Wednesday, September 30, 2009

Custody and Visitation: Upon Divorce, Ex Stepparents Have No Standing to Petition Visitation

Strauss v. Tuschman, 2009 UT App. 215, (Utah Court of Appeals, August 6, 2009).
Stepfather developed a parental relationship with Daughter, a child from Mother’s prior relationship. Upon separation, Stepfather requested visitation with the child. Mother allowed it, and the district court granted Stepfather visitation. Visitation became increasing difficult to facilitate. The district court bifurcated the case and signed a divorce decree. Stepfather continued to attempt visitation. Mother now objected to visitation. The district court continued to enforce Father’s visitation under Gribble v. Gribble, 583 P.25 (Utah 1978).
Prior to the trial Mother filed a motion in limine arguing that Stepfather had no standing under the newly decided case of Jones v. Barlow, 154 P.3d 808 (Utah 2007). This time the district court agreed and found that Stepfather lacked standing. Stepfather appealed. The Utah Court of Appeals affirmed the trial court and found that while parties are married a non-biological father may stand in loco parentis and may have standing to petition visitation. However, upon divorce the biological parent may end the in loco parentis relationship at will. Thus eliminating Stepparent’s standing.
Unrelated note: the Court did not award attorney fees to mother because she failed to set forth a legal basis for such an award.

Tuesday, September 29, 2009

Divorce: Stipulations are NOT binding on the Court—Arbitration of child custody disputes is against public policy.

Bryner v. Bryner, 2009 UT App. 217, (Utah Court of Appeals, August 6, 2009).
The parties reached a stipulation. However, neither the parties nor the mediator put the agreement in writing. Later the parties did not agree to the content of the stipulation. Parties filed cross motions to enforce their respective versions of the agreement. At the hearing, the parties reached a number of agreements, including joint-custody and to arbitrate future custody issues. After the hearing, but prior to final judgment, Father obtained and ex parte civil stalking injunction against Mother. Because of the injunction, the court ruled that it “could not determine the advisability of enforcing the parties’ stipulation.” Additionally, substituting an arbitrator for the district court was against public policy. As a result, the district court awarded mother sole legal custody and joint physical custody to the parties and omitted the arbitration clause.
Father appealed. Father’s brief focused on omitting the arbitration clause, and argued that if part of the stipulation was not adopted the entire stipulation must be rejected. Father never raised this issue at the district court level. First, because Father failed to preserve the issue the Court affirmed the trial court. Second, even if Father had preserved the issue, the appeal failed on the merits. The Court found that the district court has discretion to adopt some or all of the stipulation. Stipulations are not binding on the court and can enforce portions that are fair and reasonable.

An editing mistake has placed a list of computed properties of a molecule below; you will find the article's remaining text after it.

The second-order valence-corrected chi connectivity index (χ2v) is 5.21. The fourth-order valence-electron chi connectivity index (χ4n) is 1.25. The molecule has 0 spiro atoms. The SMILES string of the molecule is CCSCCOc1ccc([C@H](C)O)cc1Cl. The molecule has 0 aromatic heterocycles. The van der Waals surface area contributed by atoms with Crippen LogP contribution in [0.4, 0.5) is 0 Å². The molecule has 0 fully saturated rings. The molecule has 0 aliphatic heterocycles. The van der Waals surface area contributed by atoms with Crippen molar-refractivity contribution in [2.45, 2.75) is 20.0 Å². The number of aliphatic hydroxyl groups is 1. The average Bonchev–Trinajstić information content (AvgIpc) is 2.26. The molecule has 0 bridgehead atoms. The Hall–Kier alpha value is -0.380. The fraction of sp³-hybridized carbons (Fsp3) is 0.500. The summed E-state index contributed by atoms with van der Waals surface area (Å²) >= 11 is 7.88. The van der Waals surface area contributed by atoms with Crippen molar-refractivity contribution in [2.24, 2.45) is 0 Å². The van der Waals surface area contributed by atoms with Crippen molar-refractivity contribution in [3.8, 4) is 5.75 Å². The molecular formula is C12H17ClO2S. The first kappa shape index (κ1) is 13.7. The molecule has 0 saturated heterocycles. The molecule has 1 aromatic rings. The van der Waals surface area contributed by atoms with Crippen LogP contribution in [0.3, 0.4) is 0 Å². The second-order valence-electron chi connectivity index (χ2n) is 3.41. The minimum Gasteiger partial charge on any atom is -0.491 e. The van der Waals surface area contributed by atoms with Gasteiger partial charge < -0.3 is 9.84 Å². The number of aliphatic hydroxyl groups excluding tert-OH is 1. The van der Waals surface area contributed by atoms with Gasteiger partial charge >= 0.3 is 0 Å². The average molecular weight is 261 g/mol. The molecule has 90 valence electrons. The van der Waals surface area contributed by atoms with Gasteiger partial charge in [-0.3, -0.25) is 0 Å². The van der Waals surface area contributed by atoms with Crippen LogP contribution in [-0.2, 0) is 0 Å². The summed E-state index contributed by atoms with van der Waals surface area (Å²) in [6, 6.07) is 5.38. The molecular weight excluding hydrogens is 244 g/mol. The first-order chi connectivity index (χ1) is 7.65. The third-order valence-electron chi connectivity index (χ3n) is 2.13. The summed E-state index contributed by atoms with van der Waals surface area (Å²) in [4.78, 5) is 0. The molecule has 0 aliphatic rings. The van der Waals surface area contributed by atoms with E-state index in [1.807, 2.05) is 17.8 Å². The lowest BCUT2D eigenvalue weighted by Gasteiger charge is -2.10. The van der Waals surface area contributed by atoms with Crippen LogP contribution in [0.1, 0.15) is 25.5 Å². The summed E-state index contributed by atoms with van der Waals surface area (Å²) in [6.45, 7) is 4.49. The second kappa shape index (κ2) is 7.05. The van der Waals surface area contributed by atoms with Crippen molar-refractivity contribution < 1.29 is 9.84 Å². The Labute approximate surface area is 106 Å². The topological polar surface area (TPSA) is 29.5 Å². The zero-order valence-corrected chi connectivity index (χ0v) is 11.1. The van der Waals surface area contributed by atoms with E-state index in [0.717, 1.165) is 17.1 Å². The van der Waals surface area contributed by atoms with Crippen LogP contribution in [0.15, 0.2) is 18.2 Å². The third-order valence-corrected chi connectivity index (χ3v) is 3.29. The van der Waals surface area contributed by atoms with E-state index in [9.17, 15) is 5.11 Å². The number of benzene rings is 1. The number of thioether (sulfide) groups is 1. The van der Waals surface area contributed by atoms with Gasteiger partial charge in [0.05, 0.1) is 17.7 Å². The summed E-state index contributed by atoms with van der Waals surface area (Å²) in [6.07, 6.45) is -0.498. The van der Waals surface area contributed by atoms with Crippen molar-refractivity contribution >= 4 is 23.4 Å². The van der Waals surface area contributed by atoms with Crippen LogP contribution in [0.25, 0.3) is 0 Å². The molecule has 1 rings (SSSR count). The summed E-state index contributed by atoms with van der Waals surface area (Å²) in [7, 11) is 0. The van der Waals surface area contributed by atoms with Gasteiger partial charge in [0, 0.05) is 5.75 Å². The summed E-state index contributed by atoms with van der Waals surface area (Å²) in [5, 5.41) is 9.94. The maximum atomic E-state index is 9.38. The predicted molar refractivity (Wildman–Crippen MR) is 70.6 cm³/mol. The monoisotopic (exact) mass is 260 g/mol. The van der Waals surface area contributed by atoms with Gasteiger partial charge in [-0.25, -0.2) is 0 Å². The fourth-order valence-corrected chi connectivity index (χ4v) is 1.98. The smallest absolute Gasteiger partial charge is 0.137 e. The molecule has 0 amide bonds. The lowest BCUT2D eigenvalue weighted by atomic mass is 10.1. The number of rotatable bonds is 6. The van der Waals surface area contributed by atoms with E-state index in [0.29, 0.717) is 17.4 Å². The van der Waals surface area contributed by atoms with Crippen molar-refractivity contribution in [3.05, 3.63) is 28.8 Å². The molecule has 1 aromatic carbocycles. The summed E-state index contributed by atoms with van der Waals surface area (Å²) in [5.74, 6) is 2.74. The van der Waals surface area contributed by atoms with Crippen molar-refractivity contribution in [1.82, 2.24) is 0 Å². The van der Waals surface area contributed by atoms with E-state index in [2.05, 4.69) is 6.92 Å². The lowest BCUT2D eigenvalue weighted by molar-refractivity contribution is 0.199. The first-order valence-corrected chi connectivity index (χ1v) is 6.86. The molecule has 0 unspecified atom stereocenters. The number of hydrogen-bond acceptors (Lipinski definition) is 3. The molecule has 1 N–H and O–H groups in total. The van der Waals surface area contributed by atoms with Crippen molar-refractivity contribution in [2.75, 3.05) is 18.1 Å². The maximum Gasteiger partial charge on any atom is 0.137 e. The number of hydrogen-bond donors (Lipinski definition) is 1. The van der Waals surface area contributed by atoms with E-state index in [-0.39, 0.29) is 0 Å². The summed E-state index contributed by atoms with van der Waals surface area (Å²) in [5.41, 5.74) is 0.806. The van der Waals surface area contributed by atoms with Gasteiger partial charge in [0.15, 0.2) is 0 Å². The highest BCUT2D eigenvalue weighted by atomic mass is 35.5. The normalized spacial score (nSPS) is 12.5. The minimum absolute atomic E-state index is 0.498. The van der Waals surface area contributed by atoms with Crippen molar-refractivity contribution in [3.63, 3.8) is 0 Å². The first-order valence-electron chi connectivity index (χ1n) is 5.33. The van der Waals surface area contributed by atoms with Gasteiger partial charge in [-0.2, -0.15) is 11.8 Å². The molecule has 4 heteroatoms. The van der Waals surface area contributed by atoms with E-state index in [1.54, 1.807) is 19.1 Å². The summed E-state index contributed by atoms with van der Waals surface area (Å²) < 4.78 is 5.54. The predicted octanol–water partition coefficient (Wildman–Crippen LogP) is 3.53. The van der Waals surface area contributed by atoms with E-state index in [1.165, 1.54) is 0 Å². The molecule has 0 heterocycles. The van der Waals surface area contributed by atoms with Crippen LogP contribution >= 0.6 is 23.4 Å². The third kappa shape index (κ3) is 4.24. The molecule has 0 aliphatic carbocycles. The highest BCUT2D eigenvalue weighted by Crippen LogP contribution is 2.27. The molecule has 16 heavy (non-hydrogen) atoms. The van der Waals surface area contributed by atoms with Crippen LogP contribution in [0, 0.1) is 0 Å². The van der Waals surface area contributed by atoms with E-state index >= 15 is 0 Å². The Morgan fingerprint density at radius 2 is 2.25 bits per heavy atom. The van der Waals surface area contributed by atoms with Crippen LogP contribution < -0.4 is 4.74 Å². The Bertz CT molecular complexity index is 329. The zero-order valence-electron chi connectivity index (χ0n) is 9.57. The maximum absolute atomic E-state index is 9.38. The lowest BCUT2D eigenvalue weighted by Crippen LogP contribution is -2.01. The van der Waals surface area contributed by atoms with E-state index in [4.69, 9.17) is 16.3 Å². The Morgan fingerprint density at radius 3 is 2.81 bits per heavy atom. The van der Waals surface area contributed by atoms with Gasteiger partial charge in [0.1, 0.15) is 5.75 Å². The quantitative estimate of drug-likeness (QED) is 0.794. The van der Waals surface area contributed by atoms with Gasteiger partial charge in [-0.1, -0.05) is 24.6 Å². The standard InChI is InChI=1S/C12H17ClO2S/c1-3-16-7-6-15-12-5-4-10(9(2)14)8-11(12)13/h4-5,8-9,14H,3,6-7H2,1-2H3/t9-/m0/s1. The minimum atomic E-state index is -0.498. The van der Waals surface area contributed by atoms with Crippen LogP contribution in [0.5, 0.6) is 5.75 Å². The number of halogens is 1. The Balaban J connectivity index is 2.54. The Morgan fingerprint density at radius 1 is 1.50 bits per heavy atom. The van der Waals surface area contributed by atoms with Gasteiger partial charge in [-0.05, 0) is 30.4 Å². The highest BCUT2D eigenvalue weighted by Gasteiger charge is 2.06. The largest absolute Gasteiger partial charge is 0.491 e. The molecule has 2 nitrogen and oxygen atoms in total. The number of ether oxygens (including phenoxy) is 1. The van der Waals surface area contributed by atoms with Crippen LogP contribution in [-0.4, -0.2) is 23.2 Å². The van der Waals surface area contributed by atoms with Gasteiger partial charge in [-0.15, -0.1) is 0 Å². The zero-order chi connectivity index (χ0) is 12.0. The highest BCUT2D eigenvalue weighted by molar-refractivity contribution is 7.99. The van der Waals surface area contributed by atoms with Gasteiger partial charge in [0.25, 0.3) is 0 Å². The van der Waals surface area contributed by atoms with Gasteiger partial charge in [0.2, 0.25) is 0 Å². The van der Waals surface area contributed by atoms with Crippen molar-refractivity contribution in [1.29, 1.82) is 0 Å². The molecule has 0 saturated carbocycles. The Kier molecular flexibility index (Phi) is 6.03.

Thursday, September 24, 2009

Failure to Marshal=Dismissal; Inheritance=Separate Property; Encouragement≠Enhancement; Repository≠Comingling; Forgery=Unjust Enrichment;

Kimball v. Kimball, 2009 UT App. 233, (Utah Court of Appeals, August 27, 2009).

Prior to the case analysis, the Court summarized the marshaling requirement. In short, when marshaling the evidence the appellant must provide all evidence in support of the trial court’s ruling, and then must identify which evidence carries the “fatal flaw.” Failure marshal results in dismissal. When reviewing the property distribution, the Court that although husband had encouraged wife to wait for a better offer on her inherited stock (which resulted more money for wife), such encouragement was not sufficient enhancement to overcome the separate property presumption on inheritance. Similarly, placing of proceeds from the sale of stock into a marital account does not automatically change separate property into marital property. Particularly if the property is adequately traced out and removed from the joint account. Husband forged several checks drawn against the stock account and could not prove that he was not unjustly enriched (because he cashed the checks without wife’s permission, the trial court inferred that he was enriched). Finally, Husband requested payment of his attorney fees. Wife argued that he had no need because his family had paid for his attorney (in divorce, to be entitled to attorney fees, one must show need, the other’s ability to pay, and reasonableness of the fees). The trial court agreed with Wife, however it made inadequate findings. The Court of Appeals reversed and remanded this issue. Moreover, the appellate court directed that the trial court found need and ability to pay, the court need only find what award would be reasonable, not that the fees incurred are reasonable.

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